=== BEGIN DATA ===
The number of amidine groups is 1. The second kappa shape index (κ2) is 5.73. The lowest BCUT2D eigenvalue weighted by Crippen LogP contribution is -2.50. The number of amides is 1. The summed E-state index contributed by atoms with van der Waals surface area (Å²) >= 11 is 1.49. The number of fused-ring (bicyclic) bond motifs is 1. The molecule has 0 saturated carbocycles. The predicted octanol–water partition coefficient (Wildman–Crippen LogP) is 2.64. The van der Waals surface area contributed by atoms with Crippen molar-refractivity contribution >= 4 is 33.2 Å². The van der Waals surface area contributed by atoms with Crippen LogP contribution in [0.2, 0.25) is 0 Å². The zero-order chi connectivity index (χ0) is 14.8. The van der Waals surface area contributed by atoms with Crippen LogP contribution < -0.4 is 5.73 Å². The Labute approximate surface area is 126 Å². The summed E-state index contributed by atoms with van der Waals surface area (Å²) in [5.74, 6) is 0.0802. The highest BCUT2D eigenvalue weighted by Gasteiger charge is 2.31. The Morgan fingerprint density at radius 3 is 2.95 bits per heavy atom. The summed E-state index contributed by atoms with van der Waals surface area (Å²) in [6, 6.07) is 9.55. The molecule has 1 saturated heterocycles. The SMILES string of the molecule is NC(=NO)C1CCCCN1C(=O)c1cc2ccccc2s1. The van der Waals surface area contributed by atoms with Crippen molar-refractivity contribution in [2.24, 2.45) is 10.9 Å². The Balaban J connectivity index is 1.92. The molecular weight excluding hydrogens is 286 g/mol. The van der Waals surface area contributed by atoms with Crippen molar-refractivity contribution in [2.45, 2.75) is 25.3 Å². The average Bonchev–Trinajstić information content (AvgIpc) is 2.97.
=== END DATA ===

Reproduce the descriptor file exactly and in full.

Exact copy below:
The number of amidine groups is 1. The second kappa shape index (κ2) is 5.73. The lowest BCUT2D eigenvalue weighted by Crippen LogP contribution is -2.50. The number of amides is 1. The summed E-state index contributed by atoms with van der Waals surface area (Å²) >= 11 is 1.49. The number of fused-ring (bicyclic) bond motifs is 1. The molecule has 0 saturated carbocycles. The predicted octanol–water partition coefficient (Wildman–Crippen LogP) is 2.64. The van der Waals surface area contributed by atoms with Crippen molar-refractivity contribution >= 4 is 33.2 Å². The van der Waals surface area contributed by atoms with Crippen LogP contribution in [0.2, 0.25) is 0 Å². The zero-order chi connectivity index (χ0) is 14.8. The van der Waals surface area contributed by atoms with Crippen LogP contribution < -0.4 is 5.73 Å². The Labute approximate surface area is 126 Å². The summed E-state index contributed by atoms with van der Waals surface area (Å²) in [5.74, 6) is 0.0802. The highest BCUT2D eigenvalue weighted by Gasteiger charge is 2.31. The Morgan fingerprint density at radius 3 is 2.95 bits per heavy atom. The summed E-state index contributed by atoms with van der Waals surface area (Å²) in [6, 6.07) is 9.55. The molecule has 1 saturated heterocycles. The SMILES string of the molecule is NC(=NO)C1CCCCN1C(=O)c1cc2ccccc2s1. The van der Waals surface area contributed by atoms with Crippen molar-refractivity contribution in [2.24, 2.45) is 10.9 Å². The Balaban J connectivity index is 1.92. The molecular weight excluding hydrogens is 286 g/mol. The van der Waals surface area contributed by atoms with Crippen molar-refractivity contribution in [2.45, 2.75) is 25.3 Å². The average Bonchev–Trinajstić information content (AvgIpc) is 2.97.